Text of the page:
Background: Long-term exposure to air pollutants is associated with increased stroke incidence, morbidity, and mortality; however, research on the association of pollutant exposure with poststroke hospital readmissions is lacking. Methods: We assessed associations between average annual carbon monoxide (CO), nitrogen dioxide (NO2), ozone (O3), particulate matter 2.5, and sulfur dioxide (SO2) exposure and 30-day all-cause hospital readmission in US fee-for-service Medicare beneficiaries age ≥65 years hospitalized for ischemic stroke in 2014 to 2015. We fit Cox models to assess 30-day readmissions as a function of these pollutants, adjusted for patient and hospital characteristics and ambient temperature. Analyses were then stratified by treating hospital performance on the Centers for Medicare and Medicaid Services risk-standardized 30-day poststroke all-cause readmission measure to determine if the results were independent of performance: low (Centers for Medicare and Medicaid Services rate for hospital <25th percentile of national rate), high (>75th percentile), and intermediate (all others). Results: Of 448 148 patients with stroke, 12.5% were readmitted within 30 days. Except for tropospheric NO2(no national standard), average 2-year CO, O3, particulate matter 2.5, and SO2values were below national limits. Each one SD increase in average annual CO, NO2, particulate matter 2.5, and SO2exposure was associated with an adjusted 1.1% (95% CI, 0.4-1.9%), 3.6% (95% CI, 2.9%-4.4%), 1.2% (95% CI, 0.2%-2.3%), and 2.0% (95% CI, 1.1%-3.0%) increased risk of 30-day readmission, respectively, and O3with a 0.7% (95% CI, 0.0%-1.5%) decrease. Associations between long-term air pollutant exposure and increased readmissions persisted across hospital performance categories. Conclusions: Long-term air pollutant exposure below national limits was associated with increased 30-day readmissions after stroke, regardless of hospital performance category. Whether air quality improvements lead to reductions in poststroke readmissions requires further research.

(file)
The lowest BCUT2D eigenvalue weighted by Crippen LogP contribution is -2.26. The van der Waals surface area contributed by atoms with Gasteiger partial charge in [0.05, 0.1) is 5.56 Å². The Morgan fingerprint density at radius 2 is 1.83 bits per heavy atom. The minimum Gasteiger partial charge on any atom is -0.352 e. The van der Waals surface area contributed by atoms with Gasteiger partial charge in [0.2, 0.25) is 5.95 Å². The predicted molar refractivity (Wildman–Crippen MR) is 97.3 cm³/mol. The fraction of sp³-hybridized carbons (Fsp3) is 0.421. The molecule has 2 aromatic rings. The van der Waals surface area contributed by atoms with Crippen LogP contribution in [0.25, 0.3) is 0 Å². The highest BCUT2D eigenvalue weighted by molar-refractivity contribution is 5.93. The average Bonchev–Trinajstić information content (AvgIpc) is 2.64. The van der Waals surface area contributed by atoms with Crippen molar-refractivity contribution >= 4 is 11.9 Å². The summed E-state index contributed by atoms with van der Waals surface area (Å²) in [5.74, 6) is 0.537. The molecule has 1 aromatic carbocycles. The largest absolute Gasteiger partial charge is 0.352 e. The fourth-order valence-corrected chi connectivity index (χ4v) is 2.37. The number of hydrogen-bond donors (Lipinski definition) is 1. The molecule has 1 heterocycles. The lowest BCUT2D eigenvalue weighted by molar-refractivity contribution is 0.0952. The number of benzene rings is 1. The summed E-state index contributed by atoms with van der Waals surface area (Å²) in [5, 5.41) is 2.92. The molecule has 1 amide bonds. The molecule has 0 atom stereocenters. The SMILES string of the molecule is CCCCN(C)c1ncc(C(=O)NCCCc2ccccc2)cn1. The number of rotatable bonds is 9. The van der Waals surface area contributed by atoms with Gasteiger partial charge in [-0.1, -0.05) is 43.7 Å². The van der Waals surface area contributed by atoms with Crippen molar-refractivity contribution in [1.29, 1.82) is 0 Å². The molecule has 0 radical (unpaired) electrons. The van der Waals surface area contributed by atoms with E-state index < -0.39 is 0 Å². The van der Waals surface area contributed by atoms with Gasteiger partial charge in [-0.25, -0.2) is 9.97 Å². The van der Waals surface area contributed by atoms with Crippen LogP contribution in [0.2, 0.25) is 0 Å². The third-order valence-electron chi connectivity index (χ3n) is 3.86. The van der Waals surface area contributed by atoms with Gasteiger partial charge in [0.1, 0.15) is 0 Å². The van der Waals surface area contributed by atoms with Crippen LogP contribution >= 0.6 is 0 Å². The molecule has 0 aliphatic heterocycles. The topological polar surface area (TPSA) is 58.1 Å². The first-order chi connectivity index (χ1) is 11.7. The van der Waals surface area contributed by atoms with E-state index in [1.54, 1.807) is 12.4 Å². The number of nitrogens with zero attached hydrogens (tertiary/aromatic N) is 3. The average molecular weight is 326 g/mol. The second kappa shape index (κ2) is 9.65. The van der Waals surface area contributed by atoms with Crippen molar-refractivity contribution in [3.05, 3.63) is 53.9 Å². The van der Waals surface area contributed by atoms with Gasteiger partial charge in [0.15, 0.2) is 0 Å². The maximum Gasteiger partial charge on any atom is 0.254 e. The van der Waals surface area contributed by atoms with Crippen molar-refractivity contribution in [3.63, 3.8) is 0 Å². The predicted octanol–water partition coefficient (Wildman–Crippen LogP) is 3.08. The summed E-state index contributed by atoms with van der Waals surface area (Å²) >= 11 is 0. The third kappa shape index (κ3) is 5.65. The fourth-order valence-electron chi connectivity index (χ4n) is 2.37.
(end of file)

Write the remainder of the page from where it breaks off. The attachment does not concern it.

|State||Published - Apr 1 2023|
Bibliographical noteFunding Information:
NIH National Institute on Aging (F31AG067720-01 and R01AG056628), American Heart Association (17GRNT33440121), and Yale Center on Climate Change and Health through a grant from the High Tide Foundation. This content is solely the responsibility of the authors and does not necessarily represent the official views of the funding sources.
© 2023 Lippincott Williams and Wilkins. All rights reserved.
- air pollutant
- particulate matter
ASJC Scopus subject areas
- Clinical Neurology
- Cardiology and Cardiovascular Medicine
- Advanced and Specialized Nursing